Not that any of this matters to the packed crowd tonight, and by the time he steps onto the stage at Newcastle Academy, the anticipation is immense. With the new album being warmly received in most quarters, it was now time to see how it translated to the live arena.
Opening with 'Keys To The World', Ashcroft sets the scene for the night. He is clearly up for this, and the energy coming from the stage in simply immense. Backed by a very tight band, the performance is flawless, and it is obvious we are in for a very good show.
Next up comes his first nod to the songs which made him famous. 'Sonnet' still sounds as fresh as when it was first released, and it is delivered with all the sincerity and emotion that it deserves.
Time is taken to dedicate 'Music is Power' to Keith Richards, followed by the new take on 'History', which is simply beautfiul. 'Why Not Nothing' and 'New York', both from the new album, get an airing, before the somewhat predictable highlight of the evening, 'The Drugs Don't Work'.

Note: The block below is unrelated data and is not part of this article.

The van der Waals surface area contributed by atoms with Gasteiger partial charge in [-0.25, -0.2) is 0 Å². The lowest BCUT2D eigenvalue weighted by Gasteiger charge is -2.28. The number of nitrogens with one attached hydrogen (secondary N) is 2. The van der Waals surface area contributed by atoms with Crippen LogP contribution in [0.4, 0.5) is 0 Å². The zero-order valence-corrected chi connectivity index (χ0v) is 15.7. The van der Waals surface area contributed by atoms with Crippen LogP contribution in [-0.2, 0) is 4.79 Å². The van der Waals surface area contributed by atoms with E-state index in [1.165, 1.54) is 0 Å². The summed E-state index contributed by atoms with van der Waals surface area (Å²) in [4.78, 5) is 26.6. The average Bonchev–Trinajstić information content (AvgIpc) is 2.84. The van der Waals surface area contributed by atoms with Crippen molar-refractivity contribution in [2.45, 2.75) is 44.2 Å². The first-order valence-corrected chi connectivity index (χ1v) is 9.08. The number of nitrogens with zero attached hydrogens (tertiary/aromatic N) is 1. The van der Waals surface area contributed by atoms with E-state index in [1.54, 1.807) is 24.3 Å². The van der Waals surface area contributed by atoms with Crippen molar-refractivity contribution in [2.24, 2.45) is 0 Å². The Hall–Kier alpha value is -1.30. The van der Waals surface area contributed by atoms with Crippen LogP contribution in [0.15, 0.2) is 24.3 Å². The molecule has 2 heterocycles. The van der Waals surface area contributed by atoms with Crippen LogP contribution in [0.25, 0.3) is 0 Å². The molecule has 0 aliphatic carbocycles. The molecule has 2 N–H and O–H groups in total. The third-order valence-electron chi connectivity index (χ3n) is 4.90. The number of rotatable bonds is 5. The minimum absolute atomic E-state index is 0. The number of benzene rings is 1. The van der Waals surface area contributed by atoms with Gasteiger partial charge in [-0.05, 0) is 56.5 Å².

A surprising inclusion in the set is 'Lonely Soul', the track Richard released with UNKLE. Featuring Ashcroft alone on stage, singing with the instrumental track, it could very well have appeared crass, but it worked very well. This was a faster and slightly reworked version, and bore more than a passing resemblance to early Primal Scream.
Ashcroft introduces the final number, 'Bitter Sweet Symphony', as 'one of the best rock songs ever written', and you can't help but agree with him. In a world where the word is horribly overused, it is a bona fide classic, and one which always excites when played live.
Overall, this was a fantastic performance, from a fantastic performer. It is always good to see someone who doesn't mind giving the crowd what they want, and the smiles on the faces of the people tonight show that they got exactly what they came for.
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